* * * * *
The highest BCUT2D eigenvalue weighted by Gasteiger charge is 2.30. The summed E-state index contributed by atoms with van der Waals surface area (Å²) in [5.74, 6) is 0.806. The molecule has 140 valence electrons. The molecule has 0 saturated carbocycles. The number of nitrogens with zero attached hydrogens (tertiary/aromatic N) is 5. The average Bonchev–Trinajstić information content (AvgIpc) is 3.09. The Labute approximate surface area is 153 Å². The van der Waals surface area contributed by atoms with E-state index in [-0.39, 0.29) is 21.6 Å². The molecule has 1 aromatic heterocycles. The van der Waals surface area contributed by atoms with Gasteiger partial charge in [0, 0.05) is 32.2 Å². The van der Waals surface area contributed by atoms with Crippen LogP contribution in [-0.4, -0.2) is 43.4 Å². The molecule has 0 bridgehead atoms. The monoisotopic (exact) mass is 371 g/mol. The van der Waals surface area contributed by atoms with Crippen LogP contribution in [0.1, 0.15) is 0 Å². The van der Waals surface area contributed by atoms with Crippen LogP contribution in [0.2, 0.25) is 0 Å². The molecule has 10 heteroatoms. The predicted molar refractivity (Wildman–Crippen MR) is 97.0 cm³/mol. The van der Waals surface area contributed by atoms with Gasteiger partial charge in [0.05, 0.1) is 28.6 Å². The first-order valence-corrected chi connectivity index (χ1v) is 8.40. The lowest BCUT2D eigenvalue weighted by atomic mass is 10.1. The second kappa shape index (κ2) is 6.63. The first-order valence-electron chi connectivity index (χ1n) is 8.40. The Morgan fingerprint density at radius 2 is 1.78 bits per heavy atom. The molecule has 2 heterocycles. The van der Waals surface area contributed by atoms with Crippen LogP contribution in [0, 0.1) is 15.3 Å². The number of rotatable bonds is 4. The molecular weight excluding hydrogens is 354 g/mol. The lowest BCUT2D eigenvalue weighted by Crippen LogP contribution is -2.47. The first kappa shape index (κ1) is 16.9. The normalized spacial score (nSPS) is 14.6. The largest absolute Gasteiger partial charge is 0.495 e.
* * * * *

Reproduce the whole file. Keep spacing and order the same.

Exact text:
The highest BCUT2D eigenvalue weighted by Gasteiger charge is 2.30. The summed E-state index contributed by atoms with van der Waals surface area (Å²) in [5.74, 6) is 0.806. The molecule has 140 valence electrons. The molecule has 0 saturated carbocycles. The number of nitrogens with zero attached hydrogens (tertiary/aromatic N) is 5. The average Bonchev–Trinajstić information content (AvgIpc) is 3.09. The Labute approximate surface area is 153 Å². The van der Waals surface area contributed by atoms with E-state index in [-0.39, 0.29) is 21.6 Å². The molecule has 1 aromatic heterocycles. The van der Waals surface area contributed by atoms with Gasteiger partial charge in [0, 0.05) is 32.2 Å². The van der Waals surface area contributed by atoms with Crippen LogP contribution in [-0.4, -0.2) is 43.4 Å². The molecule has 0 bridgehead atoms. The monoisotopic (exact) mass is 371 g/mol. The van der Waals surface area contributed by atoms with Crippen LogP contribution in [0.1, 0.15) is 0 Å². The van der Waals surface area contributed by atoms with Crippen LogP contribution in [0.2, 0.25) is 0 Å². The molecule has 10 heteroatoms. The predicted molar refractivity (Wildman–Crippen MR) is 97.0 cm³/mol. The van der Waals surface area contributed by atoms with Gasteiger partial charge in [0.05, 0.1) is 28.6 Å². The first-order valence-corrected chi connectivity index (χ1v) is 8.40. The lowest BCUT2D eigenvalue weighted by atomic mass is 10.1. The second kappa shape index (κ2) is 6.63. The first-order valence-electron chi connectivity index (χ1n) is 8.40. The Morgan fingerprint density at radius 2 is 1.78 bits per heavy atom. The molecule has 2 heterocycles. The van der Waals surface area contributed by atoms with Crippen LogP contribution in [0, 0.1) is 15.3 Å². The number of rotatable bonds is 4. The molecular weight excluding hydrogens is 354 g/mol. The lowest BCUT2D eigenvalue weighted by Crippen LogP contribution is -2.47. The first kappa shape index (κ1) is 16.9. The normalized spacial score (nSPS) is 14.6. The largest absolute Gasteiger partial charge is 0.495 e.